When this blog launched last month, it sparked a minimeme on Twitter of #BabySlatePitches: The really, really counterintuitive guide to parenting. “Why you should shake your baby when it cries too much.” “Go ahead, touch the soft spot. It's fine.”
Go ahead and laugh! The history of infancy is nothing but a very long, very sincere thread of #BabySlatePitches. For example: “Child sucking his thumb? Don’t let him bend his arm.” A century ago, as I write in Baby Meets World, well-meaning parents were so menaced by thumb-sucking that they strapped stiff splints around the elbows of their children. (They also pinned nightgowns to the mattress.)
But that’s too easy: Parents have been doing misguided things to their children since there were children. The most interesting #BabySlatePitches are the ones that are exonerated: the totally insane stuff that turns out to be surprisingly sensible.
“Give your baby a machete. It’s good practice.”
It’s the sort of sentence that stops you in your tracks: The Aka, a hunter-gatherer people in central Africa, teach “their eight-to- twelve-month-old infants how to use small pointed digging sticks, throw small spears, use miniature axes with sharp metal blades.”
This is not a hoax. It isn’t even that unusual. Once the infants of Fore people in New Guinea begin to walk, they are taught how to handle knives. Babies among the Efe, who live in the Congolese rainforest, are said to “routinely use machetes safely.”
None of these people share our foam-padded, toilet-locked lifestyle. Both the Aka and the Efe are subsistence societies. Survival is never a given. They teach their babies to use machetes in part because they need the help: Children are supposed to be useful from a shockingly young age. See this photo of an 11-month-old Efe infant carefully cutting a fruit in a half with a machete.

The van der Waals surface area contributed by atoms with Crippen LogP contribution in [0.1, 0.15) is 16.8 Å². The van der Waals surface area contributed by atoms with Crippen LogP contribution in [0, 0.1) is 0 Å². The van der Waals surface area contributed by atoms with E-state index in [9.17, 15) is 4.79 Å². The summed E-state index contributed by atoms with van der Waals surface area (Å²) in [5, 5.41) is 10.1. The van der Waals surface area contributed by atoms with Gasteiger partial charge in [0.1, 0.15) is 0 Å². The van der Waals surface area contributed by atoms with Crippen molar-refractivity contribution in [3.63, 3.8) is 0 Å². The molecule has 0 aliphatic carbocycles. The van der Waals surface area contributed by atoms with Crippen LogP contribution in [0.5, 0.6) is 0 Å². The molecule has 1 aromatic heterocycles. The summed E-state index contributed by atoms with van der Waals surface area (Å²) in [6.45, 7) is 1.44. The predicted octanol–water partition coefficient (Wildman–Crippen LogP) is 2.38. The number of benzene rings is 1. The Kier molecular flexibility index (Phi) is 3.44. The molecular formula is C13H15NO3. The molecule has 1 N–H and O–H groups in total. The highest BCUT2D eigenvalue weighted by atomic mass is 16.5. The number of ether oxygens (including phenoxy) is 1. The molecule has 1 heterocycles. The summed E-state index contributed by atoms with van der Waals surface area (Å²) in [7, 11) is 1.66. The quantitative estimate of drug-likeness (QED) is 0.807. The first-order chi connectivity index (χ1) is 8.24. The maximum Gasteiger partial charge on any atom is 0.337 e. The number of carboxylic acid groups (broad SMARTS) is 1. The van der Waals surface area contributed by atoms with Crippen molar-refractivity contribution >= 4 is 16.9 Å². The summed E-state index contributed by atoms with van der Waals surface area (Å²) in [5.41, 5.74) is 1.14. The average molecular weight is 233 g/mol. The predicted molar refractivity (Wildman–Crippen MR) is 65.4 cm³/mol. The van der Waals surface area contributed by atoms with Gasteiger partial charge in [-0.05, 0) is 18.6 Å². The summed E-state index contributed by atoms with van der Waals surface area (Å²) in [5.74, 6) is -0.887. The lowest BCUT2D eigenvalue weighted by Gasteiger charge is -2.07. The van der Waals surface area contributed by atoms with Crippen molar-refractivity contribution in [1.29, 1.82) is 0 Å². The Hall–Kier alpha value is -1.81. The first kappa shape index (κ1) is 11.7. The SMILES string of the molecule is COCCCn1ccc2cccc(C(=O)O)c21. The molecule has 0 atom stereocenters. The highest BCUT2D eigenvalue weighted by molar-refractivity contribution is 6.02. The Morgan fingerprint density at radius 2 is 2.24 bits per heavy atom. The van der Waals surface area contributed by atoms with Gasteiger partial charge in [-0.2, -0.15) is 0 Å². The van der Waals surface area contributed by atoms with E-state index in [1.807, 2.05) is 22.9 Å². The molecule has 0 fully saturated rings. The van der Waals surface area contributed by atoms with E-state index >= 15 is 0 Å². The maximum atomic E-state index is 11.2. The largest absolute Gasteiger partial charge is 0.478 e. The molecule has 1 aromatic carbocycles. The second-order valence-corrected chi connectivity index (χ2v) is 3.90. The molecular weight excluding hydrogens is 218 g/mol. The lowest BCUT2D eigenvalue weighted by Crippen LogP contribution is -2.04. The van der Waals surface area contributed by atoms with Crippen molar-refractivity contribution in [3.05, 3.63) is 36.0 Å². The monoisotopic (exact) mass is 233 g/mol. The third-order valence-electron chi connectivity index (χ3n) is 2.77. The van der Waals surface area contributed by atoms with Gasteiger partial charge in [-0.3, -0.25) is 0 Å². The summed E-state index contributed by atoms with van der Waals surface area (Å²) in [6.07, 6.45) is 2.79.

These machete-wielding babies do strikingly well: In the ethnographic record, there are no accounts of parents or siblings being hacked to pieces. Which is not to say that a machete is a good first birthday present for the hard-to-buy-for baby, even if he’s interested in cooking with Dad: For one thing, Babies R Us doesn’t carry any.
“Two enemas a day keep the doctor away.”
There’s pooping in the bath by accident and there’s pooping in the bath on purpose. And then there’s pooping in the bath because your parents made you do it: The Beng people of West Africa give their babies twice-daily enemas. Yes: enemas. Starting when the cord stump falls off.
This sounds like a truly disastrous idea. The Beng are chronically malnourished, and enemas are a good way to end up even more malnourished. (And they are excruciatingly painful for the baby.)
But enemas are not an optional part of Beng culture. They cannot be excised by a well-meaning NGO. Because Beng mothers go back to work in the fields a few months after birth, they depend on allomothers, often young girls, to watch their babies during the day. But no one wants to watch a child who’s going to defecate on you. (The Beng use no diapers at all. Plus, their taboo against excrement is even stronger than our own—it is considered morally dirty.) The enemas solve this problem: They make the baby regular. By the time a Beng mother returns to work, her baby, somewhat astonishingly, should only defecate during bathtime.
In a way, the whole structure of Beng life rotates around enemas: no enemas, no childcare, no mothers working, no farming. No Beng.
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